Cookies

We use cookies to ensure that we give you the best experience on our website. By continuing to browse this repository, you give consent for essential cookies to be used. You can read more about our Privacy and Cookie Policy.


Durham Research Online
You are in:

Radbruch Redux : the need for revisiting the conversation between common and civil law at root level at the example of international criminal justice.

Bohlander, Michael (2011) 'Radbruch Redux : the need for revisiting the conversation between common and civil law at root level at the example of international criminal justice.', Leiden journal of international law., 24 (2). pp. 393-410.

Abstract

International criminal justice is based to a large extent on extrapolations from criminal-law research on domestic systems. The difficult exercise of arriving at a common denominator is exacerbated by the systemic dichotomy of the so-called common-law and civil-law models, which, in turn, have now been joined by a third contender: public international law. Each of these has its own methods of approaching the task of solving legal problems. This paper queries the inter-model conversation that is happening so far and asks the question as to whether it is necessary to hold this discussion at a much more fundamental level than it would seem has been the case so far. It does so at the example of the relationship between German and English and Welsh law, but its concerns and conclusions merit consideration for the entire debate between the systems.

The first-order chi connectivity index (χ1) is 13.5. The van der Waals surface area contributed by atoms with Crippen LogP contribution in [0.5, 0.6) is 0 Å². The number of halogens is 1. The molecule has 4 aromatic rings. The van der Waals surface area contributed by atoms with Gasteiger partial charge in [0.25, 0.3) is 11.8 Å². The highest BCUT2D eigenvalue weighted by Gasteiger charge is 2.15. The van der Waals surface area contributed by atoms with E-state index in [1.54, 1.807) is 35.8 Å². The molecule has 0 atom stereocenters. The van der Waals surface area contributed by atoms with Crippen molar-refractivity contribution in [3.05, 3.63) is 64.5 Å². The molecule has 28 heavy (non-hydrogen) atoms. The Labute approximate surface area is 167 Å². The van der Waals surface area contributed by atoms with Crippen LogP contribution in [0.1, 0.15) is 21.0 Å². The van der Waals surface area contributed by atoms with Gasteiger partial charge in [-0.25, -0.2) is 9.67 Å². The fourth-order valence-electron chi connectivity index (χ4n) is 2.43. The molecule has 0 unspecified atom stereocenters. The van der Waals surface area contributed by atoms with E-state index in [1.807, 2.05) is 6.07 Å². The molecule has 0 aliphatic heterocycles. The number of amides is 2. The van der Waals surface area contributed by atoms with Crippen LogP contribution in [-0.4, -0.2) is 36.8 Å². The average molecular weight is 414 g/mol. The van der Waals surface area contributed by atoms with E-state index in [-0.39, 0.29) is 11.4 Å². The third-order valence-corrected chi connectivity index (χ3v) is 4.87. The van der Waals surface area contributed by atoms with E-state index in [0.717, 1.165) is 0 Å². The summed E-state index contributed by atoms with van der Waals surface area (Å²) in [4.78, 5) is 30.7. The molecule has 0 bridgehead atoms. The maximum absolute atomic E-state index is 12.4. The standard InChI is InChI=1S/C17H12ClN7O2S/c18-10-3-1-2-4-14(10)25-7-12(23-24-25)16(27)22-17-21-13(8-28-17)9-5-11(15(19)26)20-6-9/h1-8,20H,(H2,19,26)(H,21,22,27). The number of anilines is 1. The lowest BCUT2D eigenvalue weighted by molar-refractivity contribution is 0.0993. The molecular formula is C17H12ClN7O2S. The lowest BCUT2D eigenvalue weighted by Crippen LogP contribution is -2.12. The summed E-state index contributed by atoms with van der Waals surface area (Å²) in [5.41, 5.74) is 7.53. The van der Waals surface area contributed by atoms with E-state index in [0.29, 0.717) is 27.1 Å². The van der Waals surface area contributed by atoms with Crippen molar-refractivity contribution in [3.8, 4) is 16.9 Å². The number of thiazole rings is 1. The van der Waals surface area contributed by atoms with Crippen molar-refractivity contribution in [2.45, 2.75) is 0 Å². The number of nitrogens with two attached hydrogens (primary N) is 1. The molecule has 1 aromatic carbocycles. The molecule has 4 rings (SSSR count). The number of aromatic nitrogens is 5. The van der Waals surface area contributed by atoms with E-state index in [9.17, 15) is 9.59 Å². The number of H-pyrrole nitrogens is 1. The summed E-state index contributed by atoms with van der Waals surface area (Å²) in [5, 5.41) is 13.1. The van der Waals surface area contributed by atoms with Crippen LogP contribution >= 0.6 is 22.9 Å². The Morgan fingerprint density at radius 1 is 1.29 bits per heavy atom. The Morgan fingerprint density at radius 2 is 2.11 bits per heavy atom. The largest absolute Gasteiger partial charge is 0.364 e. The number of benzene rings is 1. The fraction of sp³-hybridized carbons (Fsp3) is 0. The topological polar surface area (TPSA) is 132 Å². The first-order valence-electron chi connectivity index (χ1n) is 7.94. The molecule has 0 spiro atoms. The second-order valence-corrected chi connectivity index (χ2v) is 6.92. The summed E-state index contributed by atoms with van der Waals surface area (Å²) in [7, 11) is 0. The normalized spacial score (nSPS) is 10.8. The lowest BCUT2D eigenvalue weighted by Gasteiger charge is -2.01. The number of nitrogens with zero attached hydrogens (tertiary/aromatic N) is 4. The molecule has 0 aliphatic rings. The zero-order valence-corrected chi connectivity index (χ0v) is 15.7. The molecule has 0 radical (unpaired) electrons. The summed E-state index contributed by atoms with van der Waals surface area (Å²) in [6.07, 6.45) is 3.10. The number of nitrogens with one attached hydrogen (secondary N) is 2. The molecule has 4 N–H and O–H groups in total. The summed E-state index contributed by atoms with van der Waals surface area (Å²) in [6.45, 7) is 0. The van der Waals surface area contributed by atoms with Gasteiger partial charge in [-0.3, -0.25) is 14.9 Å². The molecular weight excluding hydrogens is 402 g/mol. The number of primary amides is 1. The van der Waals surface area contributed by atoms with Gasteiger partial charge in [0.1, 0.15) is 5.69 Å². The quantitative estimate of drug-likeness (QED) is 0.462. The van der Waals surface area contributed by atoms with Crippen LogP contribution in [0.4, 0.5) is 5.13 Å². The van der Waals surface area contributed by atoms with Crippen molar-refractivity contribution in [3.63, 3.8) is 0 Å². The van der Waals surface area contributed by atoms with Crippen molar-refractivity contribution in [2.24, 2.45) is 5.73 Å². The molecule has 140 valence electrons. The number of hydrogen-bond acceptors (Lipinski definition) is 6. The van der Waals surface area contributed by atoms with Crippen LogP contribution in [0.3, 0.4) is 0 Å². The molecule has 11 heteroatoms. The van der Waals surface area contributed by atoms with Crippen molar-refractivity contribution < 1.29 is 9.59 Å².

Item Type:Article
Keywords:Civil law, Common law, International criminal justice, Law and linguistics, Radbruch.
Full text:PDF - Published Version (130Kb)
Status:Peer-reviewed
Publisher Web site:http://dx.doi.org/10.1017/S0922156511000070
Publisher statement:© Copyright © Foundation of the Leiden Journal of International Law 2011. This paper has been published by Cambridge University Press in "Leiden journal of international law" (24: 2 (2011) 393-410) http://journals.cambridge.org/action/displayJournal?jid=LJL
Record Created:30 Sep 2011 10:50
Last Modified:10 Apr 2013 10:39

Social bookmarking: del.icio.usConnoteaBibSonomyCiteULikeFacebookTwitterExport: EndNote, Zotero | BibTex
Usage statisticsLook up in GoogleScholar | Find in a UK Library